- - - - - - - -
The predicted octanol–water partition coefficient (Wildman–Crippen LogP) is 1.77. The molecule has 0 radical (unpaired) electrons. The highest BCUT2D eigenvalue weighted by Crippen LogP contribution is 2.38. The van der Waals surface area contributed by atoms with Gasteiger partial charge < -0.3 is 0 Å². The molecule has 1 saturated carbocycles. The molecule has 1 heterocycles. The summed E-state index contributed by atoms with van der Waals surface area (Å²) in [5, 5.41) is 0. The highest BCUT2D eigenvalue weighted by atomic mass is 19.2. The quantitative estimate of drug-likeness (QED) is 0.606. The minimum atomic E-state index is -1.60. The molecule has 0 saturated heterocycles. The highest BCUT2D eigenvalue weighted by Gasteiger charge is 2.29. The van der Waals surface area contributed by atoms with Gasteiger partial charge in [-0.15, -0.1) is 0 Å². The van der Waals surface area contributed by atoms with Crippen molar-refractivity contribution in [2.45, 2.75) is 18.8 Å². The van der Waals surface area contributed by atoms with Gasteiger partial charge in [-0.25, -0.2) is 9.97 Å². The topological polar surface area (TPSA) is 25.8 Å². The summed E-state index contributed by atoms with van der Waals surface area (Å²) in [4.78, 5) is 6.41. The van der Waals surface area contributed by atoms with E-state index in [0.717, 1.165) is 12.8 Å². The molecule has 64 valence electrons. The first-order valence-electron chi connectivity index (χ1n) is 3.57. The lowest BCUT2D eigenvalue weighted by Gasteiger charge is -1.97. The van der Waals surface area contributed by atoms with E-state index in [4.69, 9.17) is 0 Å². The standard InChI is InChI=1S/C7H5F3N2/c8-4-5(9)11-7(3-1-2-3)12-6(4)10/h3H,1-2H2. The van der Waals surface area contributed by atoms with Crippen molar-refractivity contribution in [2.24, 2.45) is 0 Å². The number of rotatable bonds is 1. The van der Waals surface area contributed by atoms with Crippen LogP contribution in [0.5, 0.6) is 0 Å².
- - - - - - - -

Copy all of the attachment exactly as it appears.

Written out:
The predicted octanol–water partition coefficient (Wildman–Crippen LogP) is 1.77. The molecule has 0 radical (unpaired) electrons. The highest BCUT2D eigenvalue weighted by Crippen LogP contribution is 2.38. The van der Waals surface area contributed by atoms with Gasteiger partial charge < -0.3 is 0 Å². The molecule has 1 saturated carbocycles. The molecule has 1 heterocycles. The summed E-state index contributed by atoms with van der Waals surface area (Å²) in [5, 5.41) is 0. The highest BCUT2D eigenvalue weighted by atomic mass is 19.2. The quantitative estimate of drug-likeness (QED) is 0.606. The minimum atomic E-state index is -1.60. The molecule has 0 saturated heterocycles. The highest BCUT2D eigenvalue weighted by Gasteiger charge is 2.29. The van der Waals surface area contributed by atoms with Gasteiger partial charge in [-0.15, -0.1) is 0 Å². The van der Waals surface area contributed by atoms with Crippen molar-refractivity contribution in [2.45, 2.75) is 18.8 Å². The van der Waals surface area contributed by atoms with Gasteiger partial charge in [-0.25, -0.2) is 9.97 Å². The topological polar surface area (TPSA) is 25.8 Å². The summed E-state index contributed by atoms with van der Waals surface area (Å²) in [4.78, 5) is 6.41. The van der Waals surface area contributed by atoms with E-state index in [0.717, 1.165) is 12.8 Å². The molecule has 64 valence electrons. The first-order valence-electron chi connectivity index (χ1n) is 3.57. The lowest BCUT2D eigenvalue weighted by Gasteiger charge is -1.97. The van der Waals surface area contributed by atoms with E-state index in [4.69, 9.17) is 0 Å². The standard InChI is InChI=1S/C7H5F3N2/c8-4-5(9)11-7(3-1-2-3)12-6(4)10/h3H,1-2H2. The van der Waals surface area contributed by atoms with Crippen molar-refractivity contribution in [2.24, 2.45) is 0 Å². The number of rotatable bonds is 1. The van der Waals surface area contributed by atoms with Crippen LogP contribution in [0.5, 0.6) is 0 Å².